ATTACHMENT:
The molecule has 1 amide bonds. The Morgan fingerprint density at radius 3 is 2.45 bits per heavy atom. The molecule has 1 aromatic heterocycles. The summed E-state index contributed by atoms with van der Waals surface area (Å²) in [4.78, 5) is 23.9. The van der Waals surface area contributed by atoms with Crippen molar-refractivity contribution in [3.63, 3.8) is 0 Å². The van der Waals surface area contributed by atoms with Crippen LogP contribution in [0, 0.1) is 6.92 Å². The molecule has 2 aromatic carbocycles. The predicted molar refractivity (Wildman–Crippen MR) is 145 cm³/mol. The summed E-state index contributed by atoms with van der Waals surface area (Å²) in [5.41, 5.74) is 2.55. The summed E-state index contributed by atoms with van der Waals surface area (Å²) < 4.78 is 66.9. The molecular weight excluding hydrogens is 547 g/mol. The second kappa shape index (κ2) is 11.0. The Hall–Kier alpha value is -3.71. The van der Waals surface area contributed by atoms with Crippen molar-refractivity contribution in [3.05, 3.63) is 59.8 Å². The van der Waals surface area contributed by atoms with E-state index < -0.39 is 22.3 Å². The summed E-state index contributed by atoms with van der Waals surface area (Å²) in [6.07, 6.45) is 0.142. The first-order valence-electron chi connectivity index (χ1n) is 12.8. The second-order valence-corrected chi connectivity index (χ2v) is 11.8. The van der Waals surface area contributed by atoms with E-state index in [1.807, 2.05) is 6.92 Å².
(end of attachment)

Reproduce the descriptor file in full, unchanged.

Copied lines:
The molecule has 1 amide bonds. The Morgan fingerprint density at radius 3 is 2.45 bits per heavy atom. The molecule has 1 aromatic heterocycles. The summed E-state index contributed by atoms with van der Waals surface area (Å²) in [4.78, 5) is 23.9. The van der Waals surface area contributed by atoms with Crippen molar-refractivity contribution in [3.63, 3.8) is 0 Å². The van der Waals surface area contributed by atoms with Crippen LogP contribution in [0, 0.1) is 6.92 Å². The molecule has 2 aromatic carbocycles. The predicted molar refractivity (Wildman–Crippen MR) is 145 cm³/mol. The summed E-state index contributed by atoms with van der Waals surface area (Å²) in [5.41, 5.74) is 2.55. The summed E-state index contributed by atoms with van der Waals surface area (Å²) < 4.78 is 66.9. The molecular weight excluding hydrogens is 547 g/mol. The second kappa shape index (κ2) is 11.0. The Hall–Kier alpha value is -3.71. The van der Waals surface area contributed by atoms with Crippen molar-refractivity contribution in [3.05, 3.63) is 59.8 Å². The van der Waals surface area contributed by atoms with E-state index < -0.39 is 22.3 Å². The summed E-state index contributed by atoms with van der Waals surface area (Å²) in [6.07, 6.45) is 0.142. The first-order valence-electron chi connectivity index (χ1n) is 12.8. The second-order valence-corrected chi connectivity index (χ2v) is 11.8. The van der Waals surface area contributed by atoms with E-state index in [1.807, 2.05) is 6.92 Å².